Its been a long time since I raced in Kona, but I don't believe the Ironman-Hawaii course has changed all that much.
The swim course I'm sure, is much the same as it was back in the early 80's. Its truly unforgettable. Water so warm, that wetsuits are unnecessary. Tropical fish to marvel at for pretty well the length of the entire course. Water so clear, the bottom is clearly visible.
The better to see the scuba divers sitting on the ocean floor, waving at you. Then making the turn at captain bean's boat with the bright orange sails---crowded to overflowing with spectators.
Best of all is the current that seems to propel you towards shore as soon as the turn is made.
The one downside to the entire swim experience is the sun that will be glaring into your eyes if you breathe to the right on the way back. For this reason alone, I would be sure to be able to breathe comfortably on both sides so you can have at least some relief from the sun if necessary. Also, tinted goggles are a big help.
When you can make out the church steeple through the sun's glare, you are almost home and finished the first leg of Iroman-Hawaii.
The bike leg for the most part has stayed intact as well. There is no escaping the endless miles of hot ashphalt of the now famous King K highway.
The heat made even more oppressive when its absorbed and reflected by the lava rock that monopolizes the landscape. On the very hot Ironman days, heat waves are clearly visible as you strain to see the road ahead. In 1984 they were our constant companion as the temperature broke through the 100 degree mark out on the highway. To this day Ironman-Hawaii 1984 is still the hottest Ironman on record
Then there is the long climb to the turn-around that is much more than just another hill. The hot winds sweep in from the ocean and can throw you to the ground in a second if you allow yourself to lose concentration. Finally, on the way home and waiting expectantly for the tailwinds that are sure to come, but for some reason never materialize.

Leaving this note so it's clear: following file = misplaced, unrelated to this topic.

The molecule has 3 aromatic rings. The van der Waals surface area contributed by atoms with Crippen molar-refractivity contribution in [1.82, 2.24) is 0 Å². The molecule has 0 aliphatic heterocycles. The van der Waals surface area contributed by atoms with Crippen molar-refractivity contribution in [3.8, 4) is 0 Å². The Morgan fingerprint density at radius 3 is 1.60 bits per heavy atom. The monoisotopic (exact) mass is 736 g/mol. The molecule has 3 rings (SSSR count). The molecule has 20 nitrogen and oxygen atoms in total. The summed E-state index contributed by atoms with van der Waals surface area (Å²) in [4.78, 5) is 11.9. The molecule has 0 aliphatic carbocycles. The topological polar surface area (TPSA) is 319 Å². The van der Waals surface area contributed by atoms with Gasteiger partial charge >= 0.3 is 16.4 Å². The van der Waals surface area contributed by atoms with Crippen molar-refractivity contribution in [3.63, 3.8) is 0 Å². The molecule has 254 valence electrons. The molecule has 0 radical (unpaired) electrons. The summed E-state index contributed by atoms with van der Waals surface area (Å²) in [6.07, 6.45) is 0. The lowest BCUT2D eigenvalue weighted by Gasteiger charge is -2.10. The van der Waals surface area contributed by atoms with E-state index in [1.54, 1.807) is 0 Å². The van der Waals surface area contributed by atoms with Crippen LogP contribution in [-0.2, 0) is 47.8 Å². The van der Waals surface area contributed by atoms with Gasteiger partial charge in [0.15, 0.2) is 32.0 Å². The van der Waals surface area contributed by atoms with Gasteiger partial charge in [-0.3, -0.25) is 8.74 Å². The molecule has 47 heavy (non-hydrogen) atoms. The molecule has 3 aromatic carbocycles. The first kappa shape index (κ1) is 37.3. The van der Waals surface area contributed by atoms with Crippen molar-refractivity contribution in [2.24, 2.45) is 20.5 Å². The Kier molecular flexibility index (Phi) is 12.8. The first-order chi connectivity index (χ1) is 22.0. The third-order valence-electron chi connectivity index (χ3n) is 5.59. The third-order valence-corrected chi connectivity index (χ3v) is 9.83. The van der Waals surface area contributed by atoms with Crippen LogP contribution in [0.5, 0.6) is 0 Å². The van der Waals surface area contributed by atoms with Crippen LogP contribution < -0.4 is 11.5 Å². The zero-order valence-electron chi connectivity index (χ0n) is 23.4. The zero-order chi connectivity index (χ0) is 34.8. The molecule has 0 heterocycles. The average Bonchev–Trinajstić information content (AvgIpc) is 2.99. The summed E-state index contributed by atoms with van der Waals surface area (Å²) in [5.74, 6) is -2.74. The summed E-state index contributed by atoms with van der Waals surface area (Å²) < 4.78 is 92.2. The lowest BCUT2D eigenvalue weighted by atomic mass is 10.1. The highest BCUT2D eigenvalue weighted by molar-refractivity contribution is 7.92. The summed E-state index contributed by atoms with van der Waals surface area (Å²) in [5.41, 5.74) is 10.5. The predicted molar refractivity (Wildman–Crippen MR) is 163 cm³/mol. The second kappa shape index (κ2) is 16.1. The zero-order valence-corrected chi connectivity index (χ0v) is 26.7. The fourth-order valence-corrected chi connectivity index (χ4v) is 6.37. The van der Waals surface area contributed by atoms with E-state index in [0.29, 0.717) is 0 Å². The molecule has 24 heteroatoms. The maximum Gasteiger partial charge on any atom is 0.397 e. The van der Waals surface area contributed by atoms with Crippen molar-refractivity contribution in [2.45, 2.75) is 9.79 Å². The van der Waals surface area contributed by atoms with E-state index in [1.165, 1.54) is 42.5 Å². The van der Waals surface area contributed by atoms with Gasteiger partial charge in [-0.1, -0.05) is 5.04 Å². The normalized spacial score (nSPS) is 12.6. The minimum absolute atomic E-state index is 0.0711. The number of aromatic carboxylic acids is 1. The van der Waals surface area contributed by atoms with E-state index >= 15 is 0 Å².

Its with a great sense of relief and accomplishment that one reaches the bike-run transition only to head back out into nature's oven once again.
The run course thankfully is fairly flat and the climb out of Kona might be the biggest hill of all. I'm not entirely positive as some of the run course has changed. Still once again, there is no avoiding the oppressive heat that has spelled the end to many Ironman dreams, especially for many pros as they are running full out in the heat of the day.
If there is any consolation to being an age-grouper intent on just finishing the Hawaii-Ironman, its that you get to run in the coolness that comes with the setting sun.
As you make the turn and head home for the final time it is truly a spectacle to behold as lite-sticks dot the landscape like yellow diamonds flickering in the sudden darkness of the Hawaii night.
The most welcome sight an age-grouper can see is the glow from the lights of Kona as you edge closer and closer to your Hawaii-Ironman dream.
The town is packed with spectators as you reach the long finishing stretch and make the final dash over the same ground that has seen so much drama over the years. Dave Scott, Tinley and the Puntos twins.
Mark Allen and Julie Moss. Erin Baker, Paula Newby-Fraser and who can forget Laurie Bowden and husband Peter.
So much history and so many great names. If only it were possible for every Ironman to compete on this hallowed ground. It is just so moving and an experience one can never forget.
If you are indeed "Ironstruck," it should be your mission to be part of the grandfather of all Ironman events worldwide. Ironman-Hawaii--so much more than a race.
Article Source: http://www.articledashboard.com.
My name is Ray and I have competed in endurance events for over 25 years. Including 14 Ironman races. Also, I've created a site called "Ironstruck" full of racing and training tips for the beginner triathlete/novice ironman.
By: Ray Fauteux -